GlaxoSmithKline and AIDS Drugs Policy

By David Baron, Soon Jin Lim, Deborah Liu
2003 | Case No. P39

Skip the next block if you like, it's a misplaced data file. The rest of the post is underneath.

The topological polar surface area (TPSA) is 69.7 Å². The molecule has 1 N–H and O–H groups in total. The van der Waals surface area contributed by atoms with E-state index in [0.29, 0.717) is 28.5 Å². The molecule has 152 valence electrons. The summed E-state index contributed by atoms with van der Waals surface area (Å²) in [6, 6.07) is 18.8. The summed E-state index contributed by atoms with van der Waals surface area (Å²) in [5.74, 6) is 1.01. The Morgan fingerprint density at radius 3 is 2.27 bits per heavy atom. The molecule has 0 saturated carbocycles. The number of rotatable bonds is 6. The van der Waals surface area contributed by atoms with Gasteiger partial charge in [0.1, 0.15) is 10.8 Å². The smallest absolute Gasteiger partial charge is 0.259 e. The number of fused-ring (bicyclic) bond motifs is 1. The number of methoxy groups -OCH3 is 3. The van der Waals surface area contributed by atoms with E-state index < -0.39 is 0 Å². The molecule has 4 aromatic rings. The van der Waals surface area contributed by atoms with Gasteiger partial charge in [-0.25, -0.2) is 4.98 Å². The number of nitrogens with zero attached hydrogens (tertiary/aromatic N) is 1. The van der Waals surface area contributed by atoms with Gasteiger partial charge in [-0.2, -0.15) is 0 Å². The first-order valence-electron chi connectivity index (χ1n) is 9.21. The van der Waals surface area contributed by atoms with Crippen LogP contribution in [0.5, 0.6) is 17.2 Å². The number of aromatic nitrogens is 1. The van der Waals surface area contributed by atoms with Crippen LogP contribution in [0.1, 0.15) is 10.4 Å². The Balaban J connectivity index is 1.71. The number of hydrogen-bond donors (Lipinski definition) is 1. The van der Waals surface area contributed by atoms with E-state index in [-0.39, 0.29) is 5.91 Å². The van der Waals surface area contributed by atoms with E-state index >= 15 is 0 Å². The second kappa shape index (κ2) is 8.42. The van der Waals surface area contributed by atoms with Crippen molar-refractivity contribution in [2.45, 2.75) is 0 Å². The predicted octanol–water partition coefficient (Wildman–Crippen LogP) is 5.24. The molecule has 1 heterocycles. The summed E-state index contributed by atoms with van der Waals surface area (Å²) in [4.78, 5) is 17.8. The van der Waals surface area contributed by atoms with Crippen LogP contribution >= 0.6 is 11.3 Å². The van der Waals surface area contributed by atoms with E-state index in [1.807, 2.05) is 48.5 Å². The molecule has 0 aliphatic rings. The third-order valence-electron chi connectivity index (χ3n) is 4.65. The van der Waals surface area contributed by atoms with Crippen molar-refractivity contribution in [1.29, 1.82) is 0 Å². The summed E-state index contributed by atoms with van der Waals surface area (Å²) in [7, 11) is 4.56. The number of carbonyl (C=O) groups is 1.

In Africa GlaxoSmithKline (GSK) confronted the reality of the AIDS crisis every day, and its decisions impacted thousands. There were no ready answers to the crisis, but everyone—governments, non-governmental organizations, the media, shareholders, and others—had an opinion. GSK had to determine how to address the crisis while maintaining business viability in developing countries in the midst of the pressures swirling around it. Throughout the late 1990s, the CEO of GSK, Stanford Graduate School of Business alumnus Dr. Jean-Pierre Garnier, was at the forefront of the controversy over anti-retroviral drug pricing, patent protection, and drug access. Proactive in addressing critics, he was seen as the de facto spokesperson for the pharmaceutical industry in addressing these critical issues. He responded to the criticism by speaking out at every opportunity, including writing two letters to the editor of the Financial Times to clarify the industry position on drug pricing, research and development costs and drug access. These communications set the tone for the company and its worldwide operations.
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